GOP rep: I want people to have both iPhones and healthcare

Rep. Michael BurgessMichael Clifton BurgessTrump signs 'right to try' drug bill House approves 'right to try,' sends bill to Trump's desk Overnight Health Care: New allegations against VA nominee | Dems worry House moving too fast on opioid bills | HHS chief back in DC | FDA reexamines safety of controversial Parkinson's drug MORE (R-Texas) says Americans will have no trouble affording both a new iPhone and their health insurance, downplaying criticism of a fellow Republican's statement a day earlier.

“I want them to have both,” Burgess told host Alisyn Camerota on CNN’s “New Day” Wednesday, when asked about Rep. Jason ChaffetzJason ChaffetzTucker Carlson: Ruling class cares more about foreigners than their own people Fox's Kennedy chides Chaffetz on child migrants: 'I’m sure these mini rapists all have bombs strapped to their chests' After FBI cleared by IG report, GOP must reform itself MORE's (R-Utah) comments that some may have to choose between a new iPhone and healthcare.

"The key is we can have both. People will have options. People will have choices that they can make,” he added.

“There is the concept of tax credits that are going to be debated. In the future of healthcare, an iPhone may be an integral part of your ability to interact with your doc.”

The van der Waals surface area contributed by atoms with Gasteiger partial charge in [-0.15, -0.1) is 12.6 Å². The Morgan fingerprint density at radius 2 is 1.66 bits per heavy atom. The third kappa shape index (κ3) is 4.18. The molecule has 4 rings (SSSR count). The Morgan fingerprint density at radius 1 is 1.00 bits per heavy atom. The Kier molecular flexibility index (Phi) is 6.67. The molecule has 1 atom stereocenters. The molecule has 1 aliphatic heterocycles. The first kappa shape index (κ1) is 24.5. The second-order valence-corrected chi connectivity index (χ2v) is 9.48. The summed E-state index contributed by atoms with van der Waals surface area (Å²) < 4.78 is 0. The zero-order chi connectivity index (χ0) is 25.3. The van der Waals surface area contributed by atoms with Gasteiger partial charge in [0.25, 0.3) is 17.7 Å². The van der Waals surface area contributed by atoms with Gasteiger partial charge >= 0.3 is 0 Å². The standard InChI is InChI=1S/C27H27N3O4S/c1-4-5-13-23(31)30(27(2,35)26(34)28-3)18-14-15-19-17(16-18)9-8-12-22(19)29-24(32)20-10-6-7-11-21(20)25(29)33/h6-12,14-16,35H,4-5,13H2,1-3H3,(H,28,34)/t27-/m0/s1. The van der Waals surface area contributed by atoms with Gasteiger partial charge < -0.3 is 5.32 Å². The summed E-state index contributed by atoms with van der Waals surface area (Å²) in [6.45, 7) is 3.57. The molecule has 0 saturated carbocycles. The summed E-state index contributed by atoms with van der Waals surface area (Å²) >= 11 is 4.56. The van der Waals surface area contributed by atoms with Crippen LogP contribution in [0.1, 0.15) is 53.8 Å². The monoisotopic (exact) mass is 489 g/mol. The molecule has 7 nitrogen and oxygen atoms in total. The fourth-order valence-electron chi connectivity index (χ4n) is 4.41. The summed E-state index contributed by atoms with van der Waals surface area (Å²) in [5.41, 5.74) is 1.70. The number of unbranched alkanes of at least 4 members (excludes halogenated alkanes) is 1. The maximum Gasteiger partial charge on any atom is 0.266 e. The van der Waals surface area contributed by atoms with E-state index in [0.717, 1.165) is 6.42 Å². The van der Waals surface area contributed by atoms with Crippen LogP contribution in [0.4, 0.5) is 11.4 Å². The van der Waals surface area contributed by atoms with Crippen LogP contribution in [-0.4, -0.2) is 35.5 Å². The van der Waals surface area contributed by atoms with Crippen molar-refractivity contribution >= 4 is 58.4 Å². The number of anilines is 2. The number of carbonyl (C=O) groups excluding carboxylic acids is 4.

Chaffetz on Tuesday said Americans may have to choose between buying a new iPhone and purchasing their health insurance.

“You know what, Americans have choices. And they’ve got to make a choice,” he said on CNN’s “New Day."

“And so maybe, rather than getting a new iPhone that they just love and they want to spend hundreds of dollars on, maybe they should invest in their own healthcare,” the House Oversight Committee chairman added.

Chaffetz’s remarks came one day after House Republican leadership rolled out two new measures aimed at repealing and replacing ObamaCare after weeks of anticipation. The legislation, known as the American Health Care Act, would create a tax credit system aimed at incentivizing individuals to purchase health insurance.

Chaffetz later Tuesday clarified his initial remarks, arguing “we want people to have access to an affordable healthcare product” first and foremost.

“What we’re trying to say, and maybe I didn’t say as smoothly as I possibly could, but people need to make a conscious choice, and I believe in self-reliance,” he said on Fox News. "And they’re going to have to make those decisions."